Haggerston Baths: ‘Bitter disappointment’ as town hall reveals building will NOT reopen as a pool
PUBLISHED: 17:57 05 December 2016 | UPDATED: 09:32 28 November 2017
Hopes of re-opening a swimming pool at Haggerston Baths have been crushed.
Hackney Council has revealed three shortlisted proposals which will all involve business and arts space of some sort and a café – but no pool.
Last May the council put the barrel-vaulted pool hall in Whiston Road, Haggerston on the market for a 250-year lease, and received 29 proposals from developers.
The council is currently forking out around £100,000 a year on basic building maintenance and security measures, and would need to find more than £25m to restore the bathhouse - which was named one of the nation’s 10 most threatened Victorian and Edwardian buildings in England and Wales by the Victorian Society two years ago.
Of the 10 proposals long-listed – which included a brewery, a theatre, a hotel, a nightclub - just one feasible bid included retaining the pool, which shut 16 years ago.
“Keen to pursue this opportunity”, the council has spent the “best part of 2016 in negotiations with the developer”.
But eventually it became clear that “the gulf between the reassurances they required over whether the development would be implemented as proposed and those that the developer was prepared to offer was too great”, the council announced today.
Proposals put forward from the three short-listed developers – London and Regional Properties, Castle Forge and Seaforth Land – will be unveiled in the New Year.
Campaigners from Save Haggerston Pool are “bitterly disappointed”, and said the decision would be “deeply unpopular” with residents and their supporters.
In a statement on their behalf, spokesman Mike Coysh, said: “We would wish to draw attention to a 16-year history of failure on the part of the council to prioritise the reopening of the pool, and to work with the community to do so, particularly when capacity and funds were available to progress the project through the community route.
“This will represent a community asset lost forever at a time when the local population is on the increase, the NHS is under increasing threat, and other pools in the south of the borough are threatened.”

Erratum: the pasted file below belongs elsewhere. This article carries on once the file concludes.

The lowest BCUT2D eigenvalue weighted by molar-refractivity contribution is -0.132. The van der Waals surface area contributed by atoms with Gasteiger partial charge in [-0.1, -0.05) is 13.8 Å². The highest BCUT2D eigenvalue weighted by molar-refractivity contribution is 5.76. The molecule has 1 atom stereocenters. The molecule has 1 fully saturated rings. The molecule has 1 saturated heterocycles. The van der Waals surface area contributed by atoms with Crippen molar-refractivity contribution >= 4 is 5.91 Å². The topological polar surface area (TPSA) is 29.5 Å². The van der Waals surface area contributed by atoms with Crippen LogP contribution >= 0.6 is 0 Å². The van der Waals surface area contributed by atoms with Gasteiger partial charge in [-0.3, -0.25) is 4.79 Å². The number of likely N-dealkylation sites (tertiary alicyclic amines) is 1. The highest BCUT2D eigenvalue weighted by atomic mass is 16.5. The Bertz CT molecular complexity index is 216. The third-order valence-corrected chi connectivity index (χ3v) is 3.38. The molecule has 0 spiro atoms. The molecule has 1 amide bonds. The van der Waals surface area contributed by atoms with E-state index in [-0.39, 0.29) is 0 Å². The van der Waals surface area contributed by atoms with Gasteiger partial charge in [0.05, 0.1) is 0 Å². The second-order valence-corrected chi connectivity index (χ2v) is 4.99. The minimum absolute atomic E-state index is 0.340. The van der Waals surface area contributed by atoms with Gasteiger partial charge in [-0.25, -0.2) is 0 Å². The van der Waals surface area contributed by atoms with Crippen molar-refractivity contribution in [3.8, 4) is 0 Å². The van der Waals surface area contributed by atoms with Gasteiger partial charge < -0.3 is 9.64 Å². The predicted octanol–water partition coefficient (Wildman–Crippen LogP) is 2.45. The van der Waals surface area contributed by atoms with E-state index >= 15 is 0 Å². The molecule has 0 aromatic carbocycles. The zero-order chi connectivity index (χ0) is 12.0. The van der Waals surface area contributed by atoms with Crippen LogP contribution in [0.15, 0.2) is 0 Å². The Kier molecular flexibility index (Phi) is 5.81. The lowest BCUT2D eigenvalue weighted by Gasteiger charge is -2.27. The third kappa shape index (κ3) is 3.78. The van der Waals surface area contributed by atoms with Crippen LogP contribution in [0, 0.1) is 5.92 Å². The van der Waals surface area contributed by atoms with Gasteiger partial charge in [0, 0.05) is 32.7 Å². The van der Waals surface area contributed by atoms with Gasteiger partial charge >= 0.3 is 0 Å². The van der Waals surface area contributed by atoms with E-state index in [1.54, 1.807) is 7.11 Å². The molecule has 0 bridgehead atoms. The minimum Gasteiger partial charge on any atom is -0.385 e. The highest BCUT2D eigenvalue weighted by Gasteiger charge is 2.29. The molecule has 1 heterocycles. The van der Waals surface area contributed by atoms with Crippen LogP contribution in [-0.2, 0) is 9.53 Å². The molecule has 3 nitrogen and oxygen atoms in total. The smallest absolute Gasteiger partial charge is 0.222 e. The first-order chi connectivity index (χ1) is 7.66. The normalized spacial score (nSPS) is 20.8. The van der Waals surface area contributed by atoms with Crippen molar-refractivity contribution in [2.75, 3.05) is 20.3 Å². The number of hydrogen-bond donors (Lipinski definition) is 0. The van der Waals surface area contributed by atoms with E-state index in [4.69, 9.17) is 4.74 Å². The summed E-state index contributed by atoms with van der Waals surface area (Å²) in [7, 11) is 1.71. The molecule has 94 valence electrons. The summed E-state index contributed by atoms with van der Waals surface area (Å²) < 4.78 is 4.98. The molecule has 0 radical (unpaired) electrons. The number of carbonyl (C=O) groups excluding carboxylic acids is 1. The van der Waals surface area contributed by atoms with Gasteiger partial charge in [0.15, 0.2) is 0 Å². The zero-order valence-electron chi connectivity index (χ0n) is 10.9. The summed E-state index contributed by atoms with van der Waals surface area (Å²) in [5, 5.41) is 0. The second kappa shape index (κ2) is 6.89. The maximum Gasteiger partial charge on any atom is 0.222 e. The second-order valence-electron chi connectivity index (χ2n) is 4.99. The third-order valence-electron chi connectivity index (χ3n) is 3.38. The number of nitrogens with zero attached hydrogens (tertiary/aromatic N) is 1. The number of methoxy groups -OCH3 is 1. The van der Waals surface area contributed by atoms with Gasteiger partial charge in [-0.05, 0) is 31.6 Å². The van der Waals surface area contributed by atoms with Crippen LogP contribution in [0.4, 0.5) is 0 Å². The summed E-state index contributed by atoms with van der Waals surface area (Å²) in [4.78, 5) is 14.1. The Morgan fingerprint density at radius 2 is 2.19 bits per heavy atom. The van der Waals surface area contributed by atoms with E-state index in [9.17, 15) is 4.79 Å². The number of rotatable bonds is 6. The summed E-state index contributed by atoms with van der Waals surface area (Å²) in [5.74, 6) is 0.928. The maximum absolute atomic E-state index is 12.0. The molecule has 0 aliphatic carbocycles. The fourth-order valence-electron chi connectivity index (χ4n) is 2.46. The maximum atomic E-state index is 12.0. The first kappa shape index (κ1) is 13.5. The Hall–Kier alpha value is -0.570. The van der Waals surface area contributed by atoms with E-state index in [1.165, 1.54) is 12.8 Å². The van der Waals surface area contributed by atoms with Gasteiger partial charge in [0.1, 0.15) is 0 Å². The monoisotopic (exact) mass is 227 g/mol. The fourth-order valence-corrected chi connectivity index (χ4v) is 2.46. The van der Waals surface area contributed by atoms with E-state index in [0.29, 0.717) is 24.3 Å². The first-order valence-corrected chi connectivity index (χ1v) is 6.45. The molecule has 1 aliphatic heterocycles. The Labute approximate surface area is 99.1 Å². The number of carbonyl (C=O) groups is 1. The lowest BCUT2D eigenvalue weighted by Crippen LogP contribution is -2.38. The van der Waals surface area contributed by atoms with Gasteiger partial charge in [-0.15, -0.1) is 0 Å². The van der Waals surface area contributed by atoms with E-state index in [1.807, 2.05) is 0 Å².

London and Regional Properties has promised to deliver 35,000 square feet of employment space for creative and technology businesses along with a multi-function space incorporating an art gallery, screening room and function room and a private members’ club.
Castle Forge meanwhile has plans for affordable workspace, commercial space, an art gallery and exhibition space and community rooms. And Seaforth Land’s proposals include retail and office space, live and work space, and an arts venue.
The successful applicant will have to cover the multi-million pound cost of bringing the building back into use. They will also have to carry out further surveys to determine the full extent of engineering and restoration required.
Historic England and the Council’s Conservation Officers will have to give consent to any proposals and will seek to ensure that the historic fabric of the building, particularly of the pool hall, is maintained.
Feedback on the three plans will be invited through a public consultation and a final decision should be made in the spring.
Hackney Mayor Philip Glanville said: “This is the start of a long process, and we will work with the winning developer to make sure the final proposals bring this much loved building back into use.”
Designed by architect AWS Cross, the baths opened in 1904 and contained a 60-stall wash house.